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COVID-19: Vancouver issues 14 temporary patio permits

The city has received 46 applications for temporary patios. More approvals expected soon
The city has received 46 applications from restaurants, bars and breweries since the temporary patio program launched June 1 | File photo Dan Toulgoet

A total of 46 operators of Vancouver restaurants, bars and craft breweries have applied to the city for temporary patios since the application process opened Monday.

Jessie Adcock, the city’s general manager of development, buildings and licensing, said Thursday that of the 46 applicants, 14 were granted permits, with others to follow by the end of the week.

“So far, so good,” Adcock said of the interest. “Generally speaking, I feel like people are quite happy that we heard how important this was going to be to the economic recovery.”

The new program, which expires in October, is aimed at helping businesses that either closed or operated in a limited capacity over the last few months and are now trying to recover revenue losses sustained from the pandemic.

The city has waived fees, which can run up to $3,000 annually, and promised a two-day turnaround for applicants. Setting up a patio after getting a permit depends on how elaborate the patio, said Adcock, noting the city has supplied template patio drawings for businesses to use in their online application.

Patios are expected to come in all sizes, with some taking over parking spots and portions of sidewalks. Operators serving liquor on patios will require railings around them, while other patios may consist of tables and chairs that can be moved at the end of the day.

Though some of the city’s craft breweries have applied for a permit, not all fall under the same zoning, so the city continues to work with them to speed up the process, Adcock said.

“The complexity there is some are zoned as manufacturers, and others have gone through a process to be rezoned and get restaurant clearance, which puts them in a different category of allowable uses,” she said. 

Adcock said the city is also working to expand the program to permit temporary patios on private property, where a restaurant might want to negotiate with the owner of an adjacent parking lot to place a temporary patio. 

Three of the applications received were for private property patios.

“What we’ve been trying to tell applicants is the simpler the application, the faster the approval,” she said. “We’re continuing to work on the stuff that we haven’t completely got solutions for yet, and we’re slowly, slowly building on what we launched on day one.”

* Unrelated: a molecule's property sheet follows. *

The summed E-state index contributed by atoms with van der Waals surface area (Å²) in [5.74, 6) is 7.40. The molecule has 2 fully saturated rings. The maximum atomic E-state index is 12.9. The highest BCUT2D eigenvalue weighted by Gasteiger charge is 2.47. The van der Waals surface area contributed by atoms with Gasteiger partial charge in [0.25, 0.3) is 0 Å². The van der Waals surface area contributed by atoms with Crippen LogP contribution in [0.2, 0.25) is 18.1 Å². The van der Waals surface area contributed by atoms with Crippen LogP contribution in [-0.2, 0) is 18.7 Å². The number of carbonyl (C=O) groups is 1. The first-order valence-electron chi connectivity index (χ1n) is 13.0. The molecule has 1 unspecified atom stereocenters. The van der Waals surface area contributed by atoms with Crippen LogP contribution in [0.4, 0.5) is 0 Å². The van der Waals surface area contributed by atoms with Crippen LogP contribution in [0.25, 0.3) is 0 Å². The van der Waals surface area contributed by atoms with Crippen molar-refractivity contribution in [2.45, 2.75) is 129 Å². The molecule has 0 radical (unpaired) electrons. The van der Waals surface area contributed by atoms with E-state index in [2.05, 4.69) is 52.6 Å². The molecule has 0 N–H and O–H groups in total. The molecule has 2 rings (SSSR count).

Neil Wyles, the executive director of the Mount Pleasant Business Improvement Association, said he expected more business owners would apply for temporary patios. But, he said, he was encouraged and hopeful more businesses would take advantage of the program.

One complaint he heard from an owner was that he submitted a sketch of the patio he wanted, and the city told him he needed architectural drawings — for four tables.

“That’s not nimble, that’s not quick,” Wyles said. “Hopefully, the staff will start to realize that this is not business as usual anymore. But there have been some guys who clearly have had some positive results.”

Wyles said he is working with restaurants and cafes along a strip of Main Street between 14th and 15th Avenues to have patios along the block. That would require either taking parking spots or the sidewalk to accommodate the patios, he said.

He said patios could attract more customers with “cabin fever” from the pandemic.

“Everyone wants to sit on a patio during the summer, so if the city is going to enable us to do that, that’s great,” he said.

Ian Tostenson, president and CEO of the B.C. Restaurant and Food Services Association, described city council’s approval of the patio program as “totally proactive, awesome and needed.” 

Margaret Wittgens, the city’s acting deputy general manager of engineering, told council last week the new patios cannot have structures on them or anything electrical. The intent is to enable quick implementation that does not involve significant design, or construction costs, Wittgens said.

“Our real goal is to move fast and be agile,” she said. “That’s going to require learning as we go and working with businesses to adjust if things don’t work.”

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